Buzzard's Beat

Monday, February 28, 2011

Hello from Down Unda!

We have safely arrived in Australia after a glorious honeymoon in Fiji – it was tough to leave. I mean, seriously who would want to leave this?

We spent a lot of time our first two days grocery shopping.  There is some amazing agvocacy for meat and dairy here. Funny and thought provoking – check it out.

Our first meal in Australia? McDonald’s of course…. Look what I found in the ¼ pounder box!

All good stuff.

If you’re interested in our Australian adventures head on over to From Oz to Aus – that’s where all the funny/satirical stuff will be posted.

Until next time,
~ Buzzard ~

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Monday, February 21, 2011

For those of you who are interested....

in keeping up with what will be going on in Australia, I have created another blog to document our adventures and what is sure to be the experience of a life time.

will be where you can read all about our new life in Australia. I thought long and hard about whether or not to post the updates here on Buzzard's Beat, but I realize that there are some readers who dont' give a flip about my personal life and therefore, to be fair to them I have funneled all personal life posts to a new blog.

No doubt, the posts will be more often and hopefully funnier.  Buzzard's Beat will continue to have agricultural news, science based stories and be full of my opinion :)

I'd love to hear your feedback on this!  Still on the honeymoon right Fiji. Be jealous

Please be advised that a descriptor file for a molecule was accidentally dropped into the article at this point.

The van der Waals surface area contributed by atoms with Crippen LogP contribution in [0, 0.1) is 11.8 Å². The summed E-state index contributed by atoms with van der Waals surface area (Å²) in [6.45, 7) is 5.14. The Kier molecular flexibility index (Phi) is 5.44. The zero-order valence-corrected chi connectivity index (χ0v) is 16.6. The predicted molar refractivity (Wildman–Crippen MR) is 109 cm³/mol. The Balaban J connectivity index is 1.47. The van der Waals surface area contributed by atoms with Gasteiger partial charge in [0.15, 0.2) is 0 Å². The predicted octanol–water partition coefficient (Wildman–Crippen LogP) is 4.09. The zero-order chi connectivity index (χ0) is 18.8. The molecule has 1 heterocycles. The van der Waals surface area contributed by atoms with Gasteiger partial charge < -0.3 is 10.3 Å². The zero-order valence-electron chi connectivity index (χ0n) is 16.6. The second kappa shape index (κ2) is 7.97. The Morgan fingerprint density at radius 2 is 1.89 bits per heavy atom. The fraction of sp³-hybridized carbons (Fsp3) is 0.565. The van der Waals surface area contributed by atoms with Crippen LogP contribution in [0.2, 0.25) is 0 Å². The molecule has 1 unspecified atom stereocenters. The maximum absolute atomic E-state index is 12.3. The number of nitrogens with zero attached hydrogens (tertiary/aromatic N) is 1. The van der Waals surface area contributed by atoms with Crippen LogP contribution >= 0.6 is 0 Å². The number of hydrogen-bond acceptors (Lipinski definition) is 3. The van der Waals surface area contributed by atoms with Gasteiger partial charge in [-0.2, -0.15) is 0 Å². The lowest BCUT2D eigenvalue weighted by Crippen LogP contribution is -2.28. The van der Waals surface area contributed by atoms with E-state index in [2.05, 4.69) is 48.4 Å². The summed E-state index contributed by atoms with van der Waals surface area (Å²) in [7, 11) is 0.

Until next time,
~ Buzzard ~


Thursday, February 17, 2011

Give it a rest

I've been trying to think about how to convey to society that in the food vs. fuel battle that is corn and ethanol - FOOD WILL WIN! I learned this as a junior at Kansas State in Dr. Barry Flinchbaugh's Ag Policy course.  The demand for food will always prevail over the demand for alternative energy sources. Instead of attacking corn, corn syrup and ethanol as the source of all evil and the reason for all the pain and suffering in the world, let's look past the smoke and mirrors that sensationalist journalism creates and jointly realize that agriculture and corn producers are not evil.

I'll let my good friend, Baxter Black, take center stage on this one - he puts it just right.

 On the Edge of Common Sense - THE CORN ATTACK - Baxter Black, DVM

In the last few years we have watched an increasing attack on corn. The skewed reasoning is: corn syrup is available, reasonably priced, and good for the average person, therefore; it must be bad! This is the kind of logic that has been applied to farmed salmon, Big Macs, lower taxes, capitalism and pasteurized milk.

I’m sure this same kind of reasoning was applied to earlier “civilizing” discoveries such as air conditioning, the steam engine and fire. In the book The Omnivore’s Dilemma, by Michael Pollan, © 2006 it was noted that “too much” corn syrup can make you fat, reduce the popularity of competing vegetables like beets and wheat straw, AND someone can make a profit on it!